Healthy body, healthy mind

Healthy eating

Children are like wet cement – mouldable and impressionable. (This also means that the longer they ‘set,’ the harder it is to change.)

-Anne Ortlund


I can officially say that ignorance is bliss! Before I gained the knowledge that one should always read the labels on food packaging, I assumed I was a relatively healthy eater. I could not be more wrong. The amount of MSG (monosodium glutamate, otherwise know as E621) and the other E numbers (E100-180, E200-290, E322-494) present in food is enough to scare the wits out of any person. MSG is a food additive which is a flavour enhancer. It has virtually no flavour of its own, but neurologically causes people to experience a more intense flavour from the foods that they eat containing the substance.



Stock cubes, flavouring of 2-minute noodles, some smoked foods, energy bars and other convenient foods.

In my experience of working with children and parents, I have assessed that many children are not only consuming vast amounts of ‘junk’ foods, but are also dehydrated. They simply do not consume enough water (not juice, plain water with no flavouring) in the day to sustain their busy lifestyles. Further, children are not always getting the correct amounts of nutrients and minerals. Parents are opting for the quick and easy microwave meals and not taking enough time to plan and prepare. According to Creed and Salvesen (2010:216) apart from the obvious dangers; these additives usually cause extremely bad behaviour in children; they interfere with nutrient absorption and metabolism, and cause the brain chemistry to be somewhat scrambled, making learning difficult for them. Much of what is diagnosed today as Attention Deficit Disorder (ADD) and Attention Deficit Hyperactivity Disorder (ADHD) can be linked to excess junk foods like potato chips from packets, sweets, colas, biscuits or other prepared foods containing these chemicals. Enough to make you consider what you are feeding your child?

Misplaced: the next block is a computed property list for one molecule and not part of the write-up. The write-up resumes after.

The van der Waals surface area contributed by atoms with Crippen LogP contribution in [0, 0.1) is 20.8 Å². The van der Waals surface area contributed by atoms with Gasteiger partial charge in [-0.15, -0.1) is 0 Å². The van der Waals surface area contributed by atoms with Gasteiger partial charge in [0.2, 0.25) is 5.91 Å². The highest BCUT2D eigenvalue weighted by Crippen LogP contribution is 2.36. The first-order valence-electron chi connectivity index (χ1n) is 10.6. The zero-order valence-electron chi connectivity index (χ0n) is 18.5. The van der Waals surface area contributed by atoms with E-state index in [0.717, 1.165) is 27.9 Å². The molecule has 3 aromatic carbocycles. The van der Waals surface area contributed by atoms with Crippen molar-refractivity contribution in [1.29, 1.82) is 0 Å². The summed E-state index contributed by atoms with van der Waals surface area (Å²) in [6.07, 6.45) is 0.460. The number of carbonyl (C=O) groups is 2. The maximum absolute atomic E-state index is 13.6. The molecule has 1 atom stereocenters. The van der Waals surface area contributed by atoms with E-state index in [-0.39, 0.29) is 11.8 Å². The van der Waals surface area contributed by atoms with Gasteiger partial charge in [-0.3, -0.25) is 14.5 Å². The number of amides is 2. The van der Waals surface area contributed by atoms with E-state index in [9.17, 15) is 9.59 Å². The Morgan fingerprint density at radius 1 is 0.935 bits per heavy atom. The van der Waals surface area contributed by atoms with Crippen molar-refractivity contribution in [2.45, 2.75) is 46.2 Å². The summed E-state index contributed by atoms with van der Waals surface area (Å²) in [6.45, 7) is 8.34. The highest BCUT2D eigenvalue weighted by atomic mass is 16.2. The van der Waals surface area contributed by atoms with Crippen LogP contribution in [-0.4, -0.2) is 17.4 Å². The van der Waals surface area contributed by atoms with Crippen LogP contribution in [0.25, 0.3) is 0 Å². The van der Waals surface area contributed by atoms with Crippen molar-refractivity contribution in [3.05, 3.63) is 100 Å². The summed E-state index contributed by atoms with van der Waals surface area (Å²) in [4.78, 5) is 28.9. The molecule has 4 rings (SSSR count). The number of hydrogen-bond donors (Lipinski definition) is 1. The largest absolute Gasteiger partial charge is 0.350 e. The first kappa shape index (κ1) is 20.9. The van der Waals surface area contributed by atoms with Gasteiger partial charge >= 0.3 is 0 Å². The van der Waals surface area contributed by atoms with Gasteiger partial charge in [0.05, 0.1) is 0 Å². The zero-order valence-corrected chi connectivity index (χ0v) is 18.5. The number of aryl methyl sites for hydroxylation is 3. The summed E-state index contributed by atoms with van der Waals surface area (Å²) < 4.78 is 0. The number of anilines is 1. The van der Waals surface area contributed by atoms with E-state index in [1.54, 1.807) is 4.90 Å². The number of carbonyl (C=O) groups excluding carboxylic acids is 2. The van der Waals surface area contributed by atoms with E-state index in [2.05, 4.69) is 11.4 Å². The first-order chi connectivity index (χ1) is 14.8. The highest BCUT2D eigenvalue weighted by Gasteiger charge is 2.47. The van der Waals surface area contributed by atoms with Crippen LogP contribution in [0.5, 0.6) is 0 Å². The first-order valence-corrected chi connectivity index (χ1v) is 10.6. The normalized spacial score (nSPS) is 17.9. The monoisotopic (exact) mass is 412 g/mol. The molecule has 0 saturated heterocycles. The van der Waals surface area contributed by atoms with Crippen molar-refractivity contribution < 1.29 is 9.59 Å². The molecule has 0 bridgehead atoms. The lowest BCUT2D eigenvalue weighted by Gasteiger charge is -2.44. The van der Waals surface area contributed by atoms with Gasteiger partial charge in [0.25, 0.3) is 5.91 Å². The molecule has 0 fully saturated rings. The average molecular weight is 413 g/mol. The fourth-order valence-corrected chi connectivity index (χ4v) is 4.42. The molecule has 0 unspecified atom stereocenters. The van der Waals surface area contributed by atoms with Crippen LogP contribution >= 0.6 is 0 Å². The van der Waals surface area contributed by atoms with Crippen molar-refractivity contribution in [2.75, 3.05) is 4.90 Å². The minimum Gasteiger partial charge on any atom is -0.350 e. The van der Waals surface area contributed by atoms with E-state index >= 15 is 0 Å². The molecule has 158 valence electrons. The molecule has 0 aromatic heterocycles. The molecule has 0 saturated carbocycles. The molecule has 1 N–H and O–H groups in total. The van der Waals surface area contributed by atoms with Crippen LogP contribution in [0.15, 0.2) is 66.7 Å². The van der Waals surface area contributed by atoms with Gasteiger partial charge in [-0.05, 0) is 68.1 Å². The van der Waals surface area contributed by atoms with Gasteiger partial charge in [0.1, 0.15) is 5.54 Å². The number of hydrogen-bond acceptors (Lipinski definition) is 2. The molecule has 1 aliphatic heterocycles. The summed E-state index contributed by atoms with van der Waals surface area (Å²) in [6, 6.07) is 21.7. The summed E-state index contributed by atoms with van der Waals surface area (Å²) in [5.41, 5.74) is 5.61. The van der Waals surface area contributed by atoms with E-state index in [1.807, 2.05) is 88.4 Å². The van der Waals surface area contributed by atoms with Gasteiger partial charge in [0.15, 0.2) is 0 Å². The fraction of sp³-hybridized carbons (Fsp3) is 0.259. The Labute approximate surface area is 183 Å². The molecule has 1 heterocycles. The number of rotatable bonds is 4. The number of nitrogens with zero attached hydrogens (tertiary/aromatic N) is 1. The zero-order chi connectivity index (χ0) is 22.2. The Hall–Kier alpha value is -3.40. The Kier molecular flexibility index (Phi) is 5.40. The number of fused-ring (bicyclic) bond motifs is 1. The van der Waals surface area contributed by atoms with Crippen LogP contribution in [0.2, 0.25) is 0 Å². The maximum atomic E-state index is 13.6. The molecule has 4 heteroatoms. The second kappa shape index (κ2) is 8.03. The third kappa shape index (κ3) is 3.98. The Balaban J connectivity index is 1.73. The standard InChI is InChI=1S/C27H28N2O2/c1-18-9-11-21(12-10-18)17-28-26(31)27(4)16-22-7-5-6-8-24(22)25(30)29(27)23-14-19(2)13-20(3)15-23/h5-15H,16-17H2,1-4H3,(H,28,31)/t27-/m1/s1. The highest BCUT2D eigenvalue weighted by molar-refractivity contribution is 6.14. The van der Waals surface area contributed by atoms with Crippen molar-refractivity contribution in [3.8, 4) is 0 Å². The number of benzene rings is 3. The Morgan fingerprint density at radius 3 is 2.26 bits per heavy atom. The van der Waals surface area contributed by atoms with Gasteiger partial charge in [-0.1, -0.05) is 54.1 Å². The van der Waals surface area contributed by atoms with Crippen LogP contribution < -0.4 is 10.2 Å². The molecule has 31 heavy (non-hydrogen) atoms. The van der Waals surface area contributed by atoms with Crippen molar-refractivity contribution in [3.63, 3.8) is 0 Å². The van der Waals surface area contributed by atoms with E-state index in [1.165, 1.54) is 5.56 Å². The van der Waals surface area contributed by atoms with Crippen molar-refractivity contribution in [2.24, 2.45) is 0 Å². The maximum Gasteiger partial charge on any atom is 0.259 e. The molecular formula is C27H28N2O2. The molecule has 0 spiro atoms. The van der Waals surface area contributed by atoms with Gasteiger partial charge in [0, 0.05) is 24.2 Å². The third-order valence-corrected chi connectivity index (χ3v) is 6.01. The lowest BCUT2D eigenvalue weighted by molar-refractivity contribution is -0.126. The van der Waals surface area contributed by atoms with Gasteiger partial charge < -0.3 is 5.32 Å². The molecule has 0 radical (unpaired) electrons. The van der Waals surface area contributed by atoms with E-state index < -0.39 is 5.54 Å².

Here are some handy tips:

Great ideas for healthy meals that include recipes

  • Eat good quality food
  • Include eggs. Eggs are one of the cheapest sources of high protein which most closely resembles human protein
  • Use wholewheat and whole grain foods
  • Include vegetables with a healthy dip. Make your own dips (hummus, mayonnaise, guacamole, etc.)
  • Include bananas. They are low in kilojoules but high in fiber and nutritional value
  • Include nuts, unsweetend-trail mix and dried fruit
  • Organic lean meats
  • There are some nutrients the body is unable to make – namely Vitamin C and the ‘essential fatty acids’ Omega-3 and Omega-6- so these are good nutrients to supplement